Kenya’s Penal Code also contains a provision that could be used for HIV criminalisation, making it a criminal offence for a person to unlawfully or negligently undertake any act which s/he knows or has reason to believe is likely to spread a disease dangerous to life (s186).
The Sexual Offences Act No.3 of 2006
- Deliberate transmission of HIV or any other life threatening sexually transmitted disease.
(1) Any person who, having actual knowledge that he or she is infected with HIV or any other life threatening sexually transmitted disease intentionally, knowingly and willfully does anything or permits the doing of anything which he or she knows or ought to reasonably know –
(a) will infect another person with HIV or any other life threatening sexually transmitted disease;
(b) is likely to lead to another person being infected with HIV or any other life threatening sexually transmitted disease;
(c) will infect another person with any other sexually transmitted disease, shall be guilty of an offence, whether or not he or she is married to that other person, and shall be liable upon conviction to imprisonment for a term of not less than fifteen years but which may be for life.
(9) Where a person is convicted of any offence under this Act and it is proved that at the time of the commission of the offence, the convicted person was infected with HIV or any other life threatening sexually transmitted disease whether or not he or she was aware of his or her infection, notwithstanding any other sentence in this Act, he or she shall be liable upon conviction to imprisonment for a term of not less than fifteen years but which may be enhanced to imprisonment for life.
(10) For purposes of this section – (a) the presence in a person’s body of HIV antibodies or antigens, detected through an appropriate test or series of tests, shall be prima facie proof that the person concerned is infected with HIV; and (b) if it is proved that a person was infected with HIV after committing an offence referred to in this Act, it shall be presumed, unless the contrary is shown, that he or she was infected with HIV when the offence was committed.
- Intentional and unlawful acts.
(3) False pretences or fraudulent means, referred to in subsection (1)(b), include circumstances where a person:
(c) intentionally fails to disclose to the person in respect of whom an act is being committed, that he or she is infected by HIV or any other life-threatening sexually transmissible disease.
186. Spreading infection
Any person who unlawfully or negligently does any act which is, and which he knows or has reason to believe to be, likely to spread the infection of any disease dangerous to life, is guilty of a misdemeanour.
HIV and AIDS Prevention and Control Act No.14 of 2006 [revised 2012]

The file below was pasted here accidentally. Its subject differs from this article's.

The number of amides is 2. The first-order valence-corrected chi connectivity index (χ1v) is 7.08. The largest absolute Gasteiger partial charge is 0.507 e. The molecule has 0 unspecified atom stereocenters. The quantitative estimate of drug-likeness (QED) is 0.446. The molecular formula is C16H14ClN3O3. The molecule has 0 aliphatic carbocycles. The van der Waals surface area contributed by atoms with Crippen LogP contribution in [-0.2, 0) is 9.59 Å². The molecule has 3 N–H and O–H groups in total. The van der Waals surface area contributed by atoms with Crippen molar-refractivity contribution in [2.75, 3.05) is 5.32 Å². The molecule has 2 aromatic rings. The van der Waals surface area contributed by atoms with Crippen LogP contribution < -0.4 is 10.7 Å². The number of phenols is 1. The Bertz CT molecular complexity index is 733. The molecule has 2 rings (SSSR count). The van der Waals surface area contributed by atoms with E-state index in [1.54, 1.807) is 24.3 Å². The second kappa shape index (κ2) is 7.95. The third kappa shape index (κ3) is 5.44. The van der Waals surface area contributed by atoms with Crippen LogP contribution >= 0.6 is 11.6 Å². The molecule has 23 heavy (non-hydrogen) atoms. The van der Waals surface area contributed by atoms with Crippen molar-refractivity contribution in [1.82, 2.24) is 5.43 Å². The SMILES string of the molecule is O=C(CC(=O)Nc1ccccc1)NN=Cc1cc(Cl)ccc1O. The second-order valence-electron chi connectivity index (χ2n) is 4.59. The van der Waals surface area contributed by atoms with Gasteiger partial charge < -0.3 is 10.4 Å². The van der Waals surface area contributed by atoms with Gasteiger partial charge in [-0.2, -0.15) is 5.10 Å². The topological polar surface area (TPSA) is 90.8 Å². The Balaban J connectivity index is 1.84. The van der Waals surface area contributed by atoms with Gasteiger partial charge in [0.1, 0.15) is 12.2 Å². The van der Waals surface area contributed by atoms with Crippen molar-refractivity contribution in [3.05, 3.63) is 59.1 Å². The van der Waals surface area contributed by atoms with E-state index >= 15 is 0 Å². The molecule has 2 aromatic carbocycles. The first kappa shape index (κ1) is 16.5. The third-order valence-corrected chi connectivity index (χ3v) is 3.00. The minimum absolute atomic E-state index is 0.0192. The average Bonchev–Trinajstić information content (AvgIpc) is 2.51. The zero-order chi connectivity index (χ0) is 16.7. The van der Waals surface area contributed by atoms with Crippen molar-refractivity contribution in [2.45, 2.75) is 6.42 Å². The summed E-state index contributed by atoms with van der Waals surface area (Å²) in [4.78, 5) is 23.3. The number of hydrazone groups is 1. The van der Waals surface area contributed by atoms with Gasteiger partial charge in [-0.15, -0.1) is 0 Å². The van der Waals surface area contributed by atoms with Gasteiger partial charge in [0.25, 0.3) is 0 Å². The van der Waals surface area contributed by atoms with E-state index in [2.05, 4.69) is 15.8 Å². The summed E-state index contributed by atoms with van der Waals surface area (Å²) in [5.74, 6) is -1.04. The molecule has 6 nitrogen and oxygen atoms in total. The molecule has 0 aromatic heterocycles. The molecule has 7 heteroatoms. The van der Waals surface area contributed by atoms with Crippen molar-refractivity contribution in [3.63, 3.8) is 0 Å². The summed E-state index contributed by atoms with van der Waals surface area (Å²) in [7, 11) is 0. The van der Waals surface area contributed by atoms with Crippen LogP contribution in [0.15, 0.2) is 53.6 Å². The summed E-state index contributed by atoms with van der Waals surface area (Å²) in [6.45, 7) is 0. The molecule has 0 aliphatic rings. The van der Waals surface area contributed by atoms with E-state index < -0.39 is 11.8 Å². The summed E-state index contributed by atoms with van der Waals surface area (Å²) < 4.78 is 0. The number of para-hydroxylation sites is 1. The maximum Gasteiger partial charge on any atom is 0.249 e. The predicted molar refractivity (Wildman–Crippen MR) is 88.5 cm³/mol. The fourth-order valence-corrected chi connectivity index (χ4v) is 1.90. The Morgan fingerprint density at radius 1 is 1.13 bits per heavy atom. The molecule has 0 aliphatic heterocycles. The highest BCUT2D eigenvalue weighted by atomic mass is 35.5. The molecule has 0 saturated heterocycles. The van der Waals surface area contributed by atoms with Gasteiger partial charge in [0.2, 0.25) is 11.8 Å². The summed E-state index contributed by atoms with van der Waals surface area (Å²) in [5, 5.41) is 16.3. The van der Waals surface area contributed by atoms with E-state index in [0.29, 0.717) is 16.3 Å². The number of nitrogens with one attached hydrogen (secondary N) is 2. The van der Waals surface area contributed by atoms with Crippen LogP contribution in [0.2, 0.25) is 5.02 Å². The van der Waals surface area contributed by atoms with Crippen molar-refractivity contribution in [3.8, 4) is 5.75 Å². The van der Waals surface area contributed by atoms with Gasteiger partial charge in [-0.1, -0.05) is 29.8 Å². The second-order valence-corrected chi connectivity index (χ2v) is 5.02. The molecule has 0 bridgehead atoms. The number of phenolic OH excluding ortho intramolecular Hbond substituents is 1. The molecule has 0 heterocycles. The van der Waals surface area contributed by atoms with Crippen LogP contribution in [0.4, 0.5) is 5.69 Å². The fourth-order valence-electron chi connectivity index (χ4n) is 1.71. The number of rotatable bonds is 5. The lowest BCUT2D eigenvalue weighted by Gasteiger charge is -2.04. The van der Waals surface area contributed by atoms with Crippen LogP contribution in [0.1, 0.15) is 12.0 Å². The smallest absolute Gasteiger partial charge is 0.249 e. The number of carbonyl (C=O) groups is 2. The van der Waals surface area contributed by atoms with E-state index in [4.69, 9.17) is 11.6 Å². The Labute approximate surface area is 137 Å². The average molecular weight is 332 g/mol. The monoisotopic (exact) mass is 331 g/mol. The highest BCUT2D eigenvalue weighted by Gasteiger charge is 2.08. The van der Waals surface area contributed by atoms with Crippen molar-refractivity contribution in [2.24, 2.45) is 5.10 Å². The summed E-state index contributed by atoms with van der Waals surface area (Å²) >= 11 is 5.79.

SUSPENDED FOLLOWING 2015 HIGH COURT DECISION
Section 24. Prevention of transmission
(1) A person who is and is aware of being infected with HIV or is carrying and is aware of carrying the HIV virus shall—
(a) take all reasonable measures and precautions to prevent the transmission of HIV to others; and
(b) inform, in advance, any sexual contact or person with whom needles are shared of that fact.
(2) A person who is and is aware of being infected with HIV or who is carrying and is aware of carrying HIV shall not, knowingly and recklessly, place another person at risk of becoming infected with HIV unless that other person knew that fact and voluntarily accepted the risk of being infected.
(3) A person who contravenes the provisions of subsection (1) or (2) commits an offence and shall be liable upon conviction to a fine not exceeding five hundred thousand shillings or to imprisonment for a term not exceeding seven years, or to both such fine and imprisonment.
(4) A person referred to in subsection (1) or (2) may request any medical practitioner or any person approved by the Minister under section 16 to inform and counsel a sexual contact of the HIV status of that person.
(5) A request under subsection (4) shall be in the prescribed form.
(6) On receipt of a request made under subsection (4), the medical practitioner or approved person shall, whenever possible, comply with that request in person.
(7) A medical practitioner who is responsible for the treatment of a person and who becomes aware that the person has not, after reasonable opportunity to do so—
(a) complied with subsection (1) or (2); or
(b) made a request under subsection (4), may inform any sexual contact of that person of the HIV status of that person.
(8) Any medical practitioner or approved person who informs a sexual contact as provided under subsection (6) or (7) shall not, by reason only of that action, be in breach of the provisions of this Act.
Our thanks to UNAIDS and to Australian law firm Hall & Wilcox for their research assistance to confirm current relevant legislation.